China’s very high savings rate is many things to many people—a source of global imbalances for some economists, a sign of financial repression for others, a potent source of growth and a nest egg to make up for the absence of social security for the mass of the Chinese people. In this paper, Guonan Ma and Wang Yi set out to examine all these reasons and come up with reasons why the Chinese save so much.
China’s saving rate has been increasing over the years, reaching a huge 54.3% of gross domestic product (GDP) in 2008. The only country that comes close is Singapore. India’s rising savings rate, a source of pride and joy for our economists, reached a high of 37.6% of GDP in 2007.
The authors examine each of the three sectors that save: households, the corporate sector and the government. The household sector’s share of total income has actually been falling, thanks largely to a declining share of labour in the economy. Yet, despite its lower share, household savings have increased as a percentage of GDP, because of a rise in the propensity to save. The authors say that “Record economic growth, a sharp decline in the Chinese youth dependency rate, the expected rapid ageing of the population and saving/consumption habit persistence all have contributed to a high personal saving propensity.” Moreover, there has been a vast restructuring of the Chinese corporate sector in the last couple of decades, which led to the closing down of several large decrepit state enterprises, with many losing their jobs. This has led to an increase in saving for a rainy day, or what economists call the precautionary motive for saving.
Over the past 15 years, corporate savings have been the most important contributor to the high savings rate. One often-cited reason is that corporate subsidies, including paying very low rates of interest on bank deposits so that lending rates are kept low and keeping the currency undervalued, which boosts exports, have increased corporate savings. The authors do not dismiss these theories, but argue that other factors such as improved efficiency also matter.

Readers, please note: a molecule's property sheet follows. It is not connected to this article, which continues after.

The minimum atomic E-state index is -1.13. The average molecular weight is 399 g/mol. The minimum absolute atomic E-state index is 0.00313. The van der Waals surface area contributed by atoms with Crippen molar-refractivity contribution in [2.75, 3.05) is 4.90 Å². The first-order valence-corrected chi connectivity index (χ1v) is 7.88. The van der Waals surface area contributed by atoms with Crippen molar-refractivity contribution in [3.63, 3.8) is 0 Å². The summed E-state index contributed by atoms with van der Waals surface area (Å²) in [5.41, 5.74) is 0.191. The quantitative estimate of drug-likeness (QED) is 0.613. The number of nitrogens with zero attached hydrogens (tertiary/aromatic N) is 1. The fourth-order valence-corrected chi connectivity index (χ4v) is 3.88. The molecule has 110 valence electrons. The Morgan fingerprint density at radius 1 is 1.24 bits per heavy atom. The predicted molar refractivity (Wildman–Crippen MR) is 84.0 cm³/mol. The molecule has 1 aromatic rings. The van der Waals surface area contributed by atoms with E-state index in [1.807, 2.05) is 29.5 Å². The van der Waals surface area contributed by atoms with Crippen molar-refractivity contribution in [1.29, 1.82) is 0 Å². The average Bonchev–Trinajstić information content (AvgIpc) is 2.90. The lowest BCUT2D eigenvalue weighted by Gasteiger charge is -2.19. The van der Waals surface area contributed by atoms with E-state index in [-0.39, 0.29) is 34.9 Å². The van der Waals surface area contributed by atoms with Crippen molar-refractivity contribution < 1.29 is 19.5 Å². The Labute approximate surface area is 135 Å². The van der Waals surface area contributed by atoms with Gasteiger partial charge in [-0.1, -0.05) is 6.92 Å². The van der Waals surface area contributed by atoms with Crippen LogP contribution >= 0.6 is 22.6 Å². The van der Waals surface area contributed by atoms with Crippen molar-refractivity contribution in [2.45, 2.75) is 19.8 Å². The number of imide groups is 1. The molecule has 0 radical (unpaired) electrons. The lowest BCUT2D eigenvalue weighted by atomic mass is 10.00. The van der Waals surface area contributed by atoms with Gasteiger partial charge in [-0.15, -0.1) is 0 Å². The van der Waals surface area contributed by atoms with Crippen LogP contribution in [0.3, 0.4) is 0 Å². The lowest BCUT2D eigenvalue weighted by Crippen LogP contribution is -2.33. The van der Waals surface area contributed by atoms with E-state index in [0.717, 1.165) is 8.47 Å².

Government savings, too, have been high in China. The researchers say that the Chinese government saves rather than spends because “the need to accumulate pension assets in anticipation of rapid population ageing, the incentives for local governments to invest rather than providing public services, and a large burden of social spending on the local governments that have come under increased funding pressures”. They conclude that the evidence casts doubt on the proposition that distortions and subsidies account for China’s rising corporate profits and high saving rate.
What’s more important from the point of view of the rest of the world, however, is whether the Chinese will start consuming more and saving less, which will lead to lower current account surpluses and a more balanced global economy. The authors argue that China’s savings rate is likely to plateau and then fall. One reason is because the corporate restructuring has already been done and large-scale retrenchments are unlikely—so people will save less. Another is a rapidly ageing population, which means the growth in the labour force will slow, leading to lower savings. And the third reason, very interesting in view of recent strikes in China’s factories, is that “there may be some early and tentative signs that China could get closer to the Lewis turning point”. The Lewis turning point is so named after Nobel prize winning economist Arthur Lewis who argued that a developing economy could grow without wage inflation as long as industry could attract surplus workers in agriculture. When it could no longer do so, a turning point was reached and wages started to rise. What happens then? The authors explain: a rise in the labour share of income, lower corporate saving and a greater role of personal consumption in future.
Graphic by Jayachandran/Mint
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